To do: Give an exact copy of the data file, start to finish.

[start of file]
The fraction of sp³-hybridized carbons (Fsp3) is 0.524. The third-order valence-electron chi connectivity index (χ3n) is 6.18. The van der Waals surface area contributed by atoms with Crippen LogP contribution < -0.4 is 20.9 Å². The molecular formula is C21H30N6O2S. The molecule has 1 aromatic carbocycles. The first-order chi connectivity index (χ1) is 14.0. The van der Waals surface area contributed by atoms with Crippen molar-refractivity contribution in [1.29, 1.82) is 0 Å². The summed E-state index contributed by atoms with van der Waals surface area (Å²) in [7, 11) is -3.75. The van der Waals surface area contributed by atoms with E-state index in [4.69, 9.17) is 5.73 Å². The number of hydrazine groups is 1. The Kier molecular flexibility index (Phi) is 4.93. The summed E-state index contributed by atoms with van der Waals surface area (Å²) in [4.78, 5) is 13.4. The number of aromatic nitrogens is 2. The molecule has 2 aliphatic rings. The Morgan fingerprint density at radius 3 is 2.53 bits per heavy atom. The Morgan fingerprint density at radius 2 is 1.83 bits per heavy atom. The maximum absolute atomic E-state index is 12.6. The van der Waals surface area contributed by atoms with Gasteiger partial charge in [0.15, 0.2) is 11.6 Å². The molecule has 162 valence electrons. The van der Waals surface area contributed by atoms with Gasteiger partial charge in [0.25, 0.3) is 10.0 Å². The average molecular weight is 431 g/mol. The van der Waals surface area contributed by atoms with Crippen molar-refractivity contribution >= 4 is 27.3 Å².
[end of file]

The fraction of sp³-hybridized carbons (Fsp3) is 0.524. The third-order valence-electron chi connectivity index (χ3n) is 6.18. The van der Waals surface area contributed by atoms with Crippen LogP contribution < -0.4 is 20.9 Å². The molecular formula is C21H30N6O2S. The molecule has 1 aromatic carbocycles. The first-order chi connectivity index (χ1) is 14.0. The van der Waals surface area contributed by atoms with Crippen molar-refractivity contribution in [1.29, 1.82) is 0 Å². The summed E-state index contributed by atoms with van der Waals surface area (Å²) in [7, 11) is -3.75. The van der Waals surface area contributed by atoms with E-state index in [4.69, 9.17) is 5.73 Å². The number of hydrazine groups is 1. The Kier molecular flexibility index (Phi) is 4.93. The summed E-state index contributed by atoms with van der Waals surface area (Å²) in [4.78, 5) is 13.4. The number of aromatic nitrogens is 2. The molecule has 2 aliphatic rings. The Morgan fingerprint density at radius 3 is 2.53 bits per heavy atom. The Morgan fingerprint density at radius 2 is 1.83 bits per heavy atom. The maximum absolute atomic E-state index is 12.6. The van der Waals surface area contributed by atoms with Gasteiger partial charge in [0.15, 0.2) is 11.6 Å². The molecule has 162 valence electrons. The van der Waals surface area contributed by atoms with Gasteiger partial charge in [0.25, 0.3) is 10.0 Å². The average molecular weight is 431 g/mol. The van der Waals surface area contributed by atoms with Crippen molar-refractivity contribution >= 4 is 27.3 Å².